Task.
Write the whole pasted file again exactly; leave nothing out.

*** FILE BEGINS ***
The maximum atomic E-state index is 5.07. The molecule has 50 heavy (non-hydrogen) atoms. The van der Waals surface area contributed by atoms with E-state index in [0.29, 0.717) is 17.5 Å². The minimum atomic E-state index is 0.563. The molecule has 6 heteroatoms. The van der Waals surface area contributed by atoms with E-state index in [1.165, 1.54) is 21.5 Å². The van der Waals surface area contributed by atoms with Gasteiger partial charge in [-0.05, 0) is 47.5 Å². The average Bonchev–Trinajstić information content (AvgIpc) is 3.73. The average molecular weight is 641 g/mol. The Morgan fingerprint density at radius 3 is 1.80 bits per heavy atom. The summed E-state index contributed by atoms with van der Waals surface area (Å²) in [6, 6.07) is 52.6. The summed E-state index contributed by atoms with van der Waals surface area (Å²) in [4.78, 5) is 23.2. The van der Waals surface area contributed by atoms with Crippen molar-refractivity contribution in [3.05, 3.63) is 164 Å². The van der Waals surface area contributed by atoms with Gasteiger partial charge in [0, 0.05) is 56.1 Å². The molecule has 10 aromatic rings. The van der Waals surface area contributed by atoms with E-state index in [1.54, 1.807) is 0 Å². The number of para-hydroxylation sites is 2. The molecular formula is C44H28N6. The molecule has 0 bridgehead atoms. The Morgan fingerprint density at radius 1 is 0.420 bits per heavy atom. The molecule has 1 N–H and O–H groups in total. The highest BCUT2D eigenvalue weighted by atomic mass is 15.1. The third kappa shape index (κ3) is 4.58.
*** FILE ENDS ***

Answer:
The maximum atomic E-state index is 5.07. The molecule has 50 heavy (non-hydrogen) atoms. The van der Waals surface area contributed by atoms with E-state index in [0.29, 0.717) is 17.5 Å². The minimum atomic E-state index is 0.563. The molecule has 6 heteroatoms. The van der Waals surface area contributed by atoms with E-state index in [1.165, 1.54) is 21.5 Å². The van der Waals surface area contributed by atoms with Gasteiger partial charge in [-0.05, 0) is 47.5 Å². The average Bonchev–Trinajstić information content (AvgIpc) is 3.73. The average molecular weight is 641 g/mol. The Morgan fingerprint density at radius 3 is 1.80 bits per heavy atom. The summed E-state index contributed by atoms with van der Waals surface area (Å²) in [6, 6.07) is 52.6. The summed E-state index contributed by atoms with van der Waals surface area (Å²) in [4.78, 5) is 23.2. The van der Waals surface area contributed by atoms with Crippen molar-refractivity contribution in [3.05, 3.63) is 164 Å². The van der Waals surface area contributed by atoms with Gasteiger partial charge in [0, 0.05) is 56.1 Å². The molecule has 10 aromatic rings. The van der Waals surface area contributed by atoms with E-state index in [1.54, 1.807) is 0 Å². The number of para-hydroxylation sites is 2. The molecular formula is C44H28N6. The molecule has 0 bridgehead atoms. The Morgan fingerprint density at radius 1 is 0.420 bits per heavy atom. The molecule has 1 N–H and O–H groups in total. The highest BCUT2D eigenvalue weighted by atomic mass is 15.1. The third kappa shape index (κ3) is 4.58.